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Syst Biol. 2002 Aug;51(4):554-69.

Analysis of color spectra in comparative evolutionary studies: molecular phylogeny and habitat adaptation in the St. Vincent Anole (Anolis trinitatis).

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School of Biological Sciences, University of Wales Bangor, Bangor, Gwynedd LL57 2UW, UK.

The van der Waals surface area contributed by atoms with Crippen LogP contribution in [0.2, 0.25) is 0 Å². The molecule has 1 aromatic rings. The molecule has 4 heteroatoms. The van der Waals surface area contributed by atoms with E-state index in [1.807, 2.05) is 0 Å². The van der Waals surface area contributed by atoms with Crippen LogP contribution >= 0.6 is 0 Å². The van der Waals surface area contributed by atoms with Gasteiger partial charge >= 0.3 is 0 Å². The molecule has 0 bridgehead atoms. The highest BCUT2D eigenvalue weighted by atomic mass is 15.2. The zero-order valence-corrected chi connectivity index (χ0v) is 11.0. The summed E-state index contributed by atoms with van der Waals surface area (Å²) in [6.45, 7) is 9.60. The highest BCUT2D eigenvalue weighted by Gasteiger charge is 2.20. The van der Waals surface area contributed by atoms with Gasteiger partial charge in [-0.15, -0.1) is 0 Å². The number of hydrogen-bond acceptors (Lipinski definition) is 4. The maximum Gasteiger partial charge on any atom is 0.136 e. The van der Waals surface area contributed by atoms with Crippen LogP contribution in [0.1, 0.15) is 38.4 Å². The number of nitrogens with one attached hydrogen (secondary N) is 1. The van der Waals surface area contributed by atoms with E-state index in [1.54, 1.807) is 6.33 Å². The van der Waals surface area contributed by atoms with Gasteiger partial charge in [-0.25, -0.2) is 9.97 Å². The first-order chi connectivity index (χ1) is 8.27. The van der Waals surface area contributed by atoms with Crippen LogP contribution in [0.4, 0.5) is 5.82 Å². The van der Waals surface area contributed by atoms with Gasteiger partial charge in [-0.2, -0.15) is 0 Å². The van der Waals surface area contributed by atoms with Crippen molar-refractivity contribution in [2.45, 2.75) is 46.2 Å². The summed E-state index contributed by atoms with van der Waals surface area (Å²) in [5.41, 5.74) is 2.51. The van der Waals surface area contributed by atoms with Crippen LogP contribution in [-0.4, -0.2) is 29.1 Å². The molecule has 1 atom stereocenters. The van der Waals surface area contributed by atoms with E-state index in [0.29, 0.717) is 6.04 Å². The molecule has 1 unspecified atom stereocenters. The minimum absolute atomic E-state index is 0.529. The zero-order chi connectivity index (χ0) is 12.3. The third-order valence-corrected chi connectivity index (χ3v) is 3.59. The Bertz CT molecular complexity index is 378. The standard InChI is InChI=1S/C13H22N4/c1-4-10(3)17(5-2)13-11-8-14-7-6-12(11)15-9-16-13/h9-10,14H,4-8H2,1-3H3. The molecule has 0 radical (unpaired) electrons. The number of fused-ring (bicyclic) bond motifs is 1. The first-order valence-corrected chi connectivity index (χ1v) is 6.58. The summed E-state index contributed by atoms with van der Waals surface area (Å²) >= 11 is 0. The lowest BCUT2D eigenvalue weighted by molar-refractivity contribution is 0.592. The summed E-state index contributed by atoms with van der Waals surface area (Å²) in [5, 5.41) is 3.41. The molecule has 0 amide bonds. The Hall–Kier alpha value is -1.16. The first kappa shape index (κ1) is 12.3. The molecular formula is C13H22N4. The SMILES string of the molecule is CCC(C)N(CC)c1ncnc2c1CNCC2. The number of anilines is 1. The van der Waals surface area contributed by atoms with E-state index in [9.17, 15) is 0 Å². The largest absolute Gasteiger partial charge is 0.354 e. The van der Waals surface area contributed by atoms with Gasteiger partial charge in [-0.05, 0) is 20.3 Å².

The use of color (as distinct from color pattern) in comparative evolutionary studies is important, and objective, independent characters are needed. A new method was employed to investigate geographic color variation in the small arboreal lizard Anolis trinitatis on the island of St. Vincent. The simple delta analysis (based on the difference between eigenvector coefficients for adjacent regions of the spectrum) is aimed at increasing the objectivity with which a spectrum is cut into independent segments and does not predetermine segment width or number. There are distinct habitat types within this small island and distinct phylogenetic lineages (based on a kilobase of cytochrome b sequence) within this species. A series of matrix correspondence (Mantel) tests indicate that aspects of color are associated with habitat type (e.g., green dorsum in rain forest lizards), molecular phylogeny, or both. Hence, both adaptation by selection and historical processes are implicated as causes of geographic variation in color. The dewlap variation (e.g., strong ultraviolet reflectance in some Atlantic coastal sites) is very pronounced and, contrary to some expectations, may result in reproductive isolation even within small Lesser Antillean islands.

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